The evolution of 'boho'
"Boho chic" may now carry uncomfortable connotations, but it began in seemingly innocent fashion in the early 2000s. Short for "bohemian," in honor of the '60s and '70s hippy ensembles that inspired it, the term became a sartorial catch-all for suede fringing, crochet halter-necks and paisley print.
The look's popularity is often traced back to an outfit worn by actor Sienna Miller to Glastonbury in 2004. With her head of perfectly imperfect beachy waves, and dressed in a tiered mini-dress, Uggs and embellished belt, Miller seemed to encapsulate the carefree sensibility of festival life. Her standout accessory saw her quickly anointed by the British press as the patron saint of hip-grazing coin belts. (She later distanced herself from the style, telling US Vogue, "I just don't want to wear anything floaty or coin-belty ever again.")
In reality, boho chic ensembles had already begun appearing on the runway. In 2003, Chloe's fall-winter collection featured floaty feminine silhouettes and tiered dresses. The next year, a hypnotic Spring-Summer collection by Roberto Cavalli saw crocheted ponchos, long, billowing skirts paired with string-tie bikini tops, fur vests and even embellished fedoras storm the runway. By 2005, Bottega Veneta and DSquared were layering chunky silver and beaded necklaces with bolo ties.
It was only then, presumably when chunky belts, bare feet and tousled hair failed to shock the fashion world, that boho became more experimental — and more offensive.
In 2007, British Vogue produced a spread titled "Indian Summer" that saw Indian locals clumsily enlisted alongside models as glorified props. "Eclectic, colorful, crazy," the subhead read, adding: "the modern gipsy's style is every bit as exotic as her travels." Later, in 2009, Kate Moss starred in a bizarre Romani-inspired photo shoot complete with a Gypsy caravan, Shetland ponies and roaring campfire — encouraging a flippant use of "gypsy" as a vague aesthetic rather than an ethnic group.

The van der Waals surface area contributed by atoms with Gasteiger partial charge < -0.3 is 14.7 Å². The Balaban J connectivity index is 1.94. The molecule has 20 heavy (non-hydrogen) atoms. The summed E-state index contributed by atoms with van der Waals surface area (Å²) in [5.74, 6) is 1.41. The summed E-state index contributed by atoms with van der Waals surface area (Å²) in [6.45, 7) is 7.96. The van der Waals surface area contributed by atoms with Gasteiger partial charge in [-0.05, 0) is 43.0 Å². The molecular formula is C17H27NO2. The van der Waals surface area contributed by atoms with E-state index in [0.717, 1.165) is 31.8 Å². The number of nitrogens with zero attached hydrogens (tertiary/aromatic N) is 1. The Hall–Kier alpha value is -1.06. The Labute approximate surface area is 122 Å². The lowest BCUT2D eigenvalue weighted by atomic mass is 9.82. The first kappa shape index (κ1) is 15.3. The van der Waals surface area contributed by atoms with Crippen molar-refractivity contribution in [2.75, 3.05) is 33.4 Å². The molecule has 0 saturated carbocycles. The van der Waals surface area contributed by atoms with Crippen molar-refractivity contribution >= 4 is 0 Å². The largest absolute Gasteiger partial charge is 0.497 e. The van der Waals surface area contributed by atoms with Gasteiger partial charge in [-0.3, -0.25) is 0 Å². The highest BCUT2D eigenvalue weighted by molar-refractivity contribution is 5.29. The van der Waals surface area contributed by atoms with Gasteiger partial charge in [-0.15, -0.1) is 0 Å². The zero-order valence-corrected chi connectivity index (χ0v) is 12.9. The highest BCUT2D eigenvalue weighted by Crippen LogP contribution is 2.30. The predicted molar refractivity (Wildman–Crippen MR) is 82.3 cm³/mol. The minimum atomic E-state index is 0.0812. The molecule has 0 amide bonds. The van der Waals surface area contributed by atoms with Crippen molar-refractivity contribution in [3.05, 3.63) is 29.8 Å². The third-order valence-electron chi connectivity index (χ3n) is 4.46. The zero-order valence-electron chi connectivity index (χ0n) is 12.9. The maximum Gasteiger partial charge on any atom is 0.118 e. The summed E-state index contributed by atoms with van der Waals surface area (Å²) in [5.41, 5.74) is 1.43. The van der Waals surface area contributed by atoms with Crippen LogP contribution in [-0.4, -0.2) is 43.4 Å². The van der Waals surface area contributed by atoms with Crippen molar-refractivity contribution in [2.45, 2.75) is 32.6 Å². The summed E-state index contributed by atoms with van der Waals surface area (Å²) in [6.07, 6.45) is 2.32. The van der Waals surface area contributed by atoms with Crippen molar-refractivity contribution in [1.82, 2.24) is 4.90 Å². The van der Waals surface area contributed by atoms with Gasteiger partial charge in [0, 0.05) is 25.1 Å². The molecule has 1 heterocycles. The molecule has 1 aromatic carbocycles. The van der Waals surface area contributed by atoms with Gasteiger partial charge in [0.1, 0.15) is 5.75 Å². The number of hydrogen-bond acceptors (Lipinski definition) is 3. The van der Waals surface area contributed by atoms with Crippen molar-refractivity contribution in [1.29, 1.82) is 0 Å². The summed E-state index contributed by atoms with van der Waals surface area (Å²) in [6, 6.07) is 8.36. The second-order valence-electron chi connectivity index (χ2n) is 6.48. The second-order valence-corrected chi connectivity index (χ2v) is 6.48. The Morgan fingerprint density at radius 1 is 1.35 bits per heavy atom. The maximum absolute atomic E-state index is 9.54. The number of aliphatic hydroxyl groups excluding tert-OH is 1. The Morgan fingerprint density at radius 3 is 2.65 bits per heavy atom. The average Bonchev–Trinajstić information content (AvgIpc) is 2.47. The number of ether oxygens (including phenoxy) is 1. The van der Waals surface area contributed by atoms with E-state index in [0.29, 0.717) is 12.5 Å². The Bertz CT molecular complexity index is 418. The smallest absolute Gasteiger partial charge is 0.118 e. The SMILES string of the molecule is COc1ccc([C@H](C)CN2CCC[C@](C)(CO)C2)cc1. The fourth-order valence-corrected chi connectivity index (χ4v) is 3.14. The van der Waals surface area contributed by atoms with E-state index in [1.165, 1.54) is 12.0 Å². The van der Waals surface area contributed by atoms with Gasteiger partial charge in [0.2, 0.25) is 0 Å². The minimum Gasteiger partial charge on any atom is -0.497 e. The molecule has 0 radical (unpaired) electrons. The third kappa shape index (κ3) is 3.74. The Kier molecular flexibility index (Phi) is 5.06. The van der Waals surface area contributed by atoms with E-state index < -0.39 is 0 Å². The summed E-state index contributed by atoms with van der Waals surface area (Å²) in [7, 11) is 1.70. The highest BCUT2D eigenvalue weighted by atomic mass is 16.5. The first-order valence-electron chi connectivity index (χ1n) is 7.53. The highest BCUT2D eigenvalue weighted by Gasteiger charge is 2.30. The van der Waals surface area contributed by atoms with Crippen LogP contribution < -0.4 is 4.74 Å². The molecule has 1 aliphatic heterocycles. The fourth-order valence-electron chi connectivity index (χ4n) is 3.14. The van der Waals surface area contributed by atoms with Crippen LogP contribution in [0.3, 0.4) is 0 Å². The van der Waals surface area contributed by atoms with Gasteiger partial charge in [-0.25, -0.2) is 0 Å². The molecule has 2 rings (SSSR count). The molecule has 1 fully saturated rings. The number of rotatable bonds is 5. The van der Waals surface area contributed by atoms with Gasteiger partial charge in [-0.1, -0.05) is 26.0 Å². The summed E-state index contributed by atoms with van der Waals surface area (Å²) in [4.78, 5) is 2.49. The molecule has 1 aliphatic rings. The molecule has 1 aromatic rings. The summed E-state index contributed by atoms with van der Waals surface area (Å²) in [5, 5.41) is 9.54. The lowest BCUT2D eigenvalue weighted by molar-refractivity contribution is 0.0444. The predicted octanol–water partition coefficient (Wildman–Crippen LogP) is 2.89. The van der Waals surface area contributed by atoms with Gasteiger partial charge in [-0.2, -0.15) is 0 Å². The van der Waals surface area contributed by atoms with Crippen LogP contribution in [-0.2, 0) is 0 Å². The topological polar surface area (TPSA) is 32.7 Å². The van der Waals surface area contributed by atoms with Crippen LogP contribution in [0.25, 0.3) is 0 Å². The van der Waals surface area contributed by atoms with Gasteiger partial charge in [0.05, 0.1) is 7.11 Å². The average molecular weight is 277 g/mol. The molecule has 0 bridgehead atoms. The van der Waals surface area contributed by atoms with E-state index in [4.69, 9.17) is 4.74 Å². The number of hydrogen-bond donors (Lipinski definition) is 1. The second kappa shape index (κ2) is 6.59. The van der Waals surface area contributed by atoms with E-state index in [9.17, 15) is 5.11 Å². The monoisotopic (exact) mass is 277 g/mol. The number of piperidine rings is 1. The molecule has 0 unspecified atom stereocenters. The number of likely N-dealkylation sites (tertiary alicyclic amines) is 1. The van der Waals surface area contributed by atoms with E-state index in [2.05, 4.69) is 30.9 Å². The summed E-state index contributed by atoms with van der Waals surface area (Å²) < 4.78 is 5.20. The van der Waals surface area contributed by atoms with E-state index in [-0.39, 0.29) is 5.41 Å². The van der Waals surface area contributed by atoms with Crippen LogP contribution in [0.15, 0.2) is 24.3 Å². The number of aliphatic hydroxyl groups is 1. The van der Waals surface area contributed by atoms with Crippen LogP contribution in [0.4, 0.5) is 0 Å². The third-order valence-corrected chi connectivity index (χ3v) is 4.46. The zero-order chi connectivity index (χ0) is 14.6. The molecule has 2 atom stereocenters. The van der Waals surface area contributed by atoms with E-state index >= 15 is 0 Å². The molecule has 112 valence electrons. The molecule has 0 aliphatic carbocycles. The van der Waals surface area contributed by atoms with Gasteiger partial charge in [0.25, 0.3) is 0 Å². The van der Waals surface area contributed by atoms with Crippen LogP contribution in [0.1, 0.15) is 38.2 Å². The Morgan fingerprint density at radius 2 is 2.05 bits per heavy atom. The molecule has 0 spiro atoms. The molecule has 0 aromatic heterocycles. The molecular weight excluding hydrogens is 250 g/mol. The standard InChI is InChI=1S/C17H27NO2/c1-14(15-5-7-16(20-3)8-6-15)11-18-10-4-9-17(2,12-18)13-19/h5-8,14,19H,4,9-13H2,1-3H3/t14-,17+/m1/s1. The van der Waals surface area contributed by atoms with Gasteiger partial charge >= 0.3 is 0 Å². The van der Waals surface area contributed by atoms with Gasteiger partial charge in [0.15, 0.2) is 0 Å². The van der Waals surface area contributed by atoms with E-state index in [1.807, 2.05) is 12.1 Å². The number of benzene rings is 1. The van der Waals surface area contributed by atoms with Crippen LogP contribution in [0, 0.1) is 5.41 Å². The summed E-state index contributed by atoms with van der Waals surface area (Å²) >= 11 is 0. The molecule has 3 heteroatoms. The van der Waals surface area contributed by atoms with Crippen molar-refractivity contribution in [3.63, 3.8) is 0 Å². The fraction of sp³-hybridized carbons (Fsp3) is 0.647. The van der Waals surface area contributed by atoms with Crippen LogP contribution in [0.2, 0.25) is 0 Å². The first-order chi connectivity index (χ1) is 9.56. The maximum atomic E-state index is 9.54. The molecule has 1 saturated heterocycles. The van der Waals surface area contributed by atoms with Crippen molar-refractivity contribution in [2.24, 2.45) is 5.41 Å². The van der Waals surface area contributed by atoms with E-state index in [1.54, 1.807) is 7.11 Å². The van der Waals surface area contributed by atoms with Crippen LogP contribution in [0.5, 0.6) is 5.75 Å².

A new identity
But online criticism of such campaigns eventually trickled down to the festival world. Paul sees recent attempts to call out culturally insensitive Coachella fashion as a triumph in the battle for representation and education. "The internet has provided a platform for that response to be given to those acts of racism and appropriation, which is great," she said. "I think why we're seeing this pushback now is because the internet allows us to have a bigger, louder voice."
By the most recent Coachella, in 2019, there were still plenty of flowy skirts and fringed crop-tops on display — but the worst examples of cultural appropriation had effectively been banished from view. Whether attendees can restore the fashion-forward reputation of the festival's heyday is, however, another question entirely.
For Paul, whose work spotlights Native American designers, creatives and artists, festivalgoers could look to demonstrate appreciation over appropriation by investing in communities directly.
"It just seems so obvious to me," she said. "Just treat people equally. But obviously, there's always going to be a power imbalance, there's a lot of work to be done."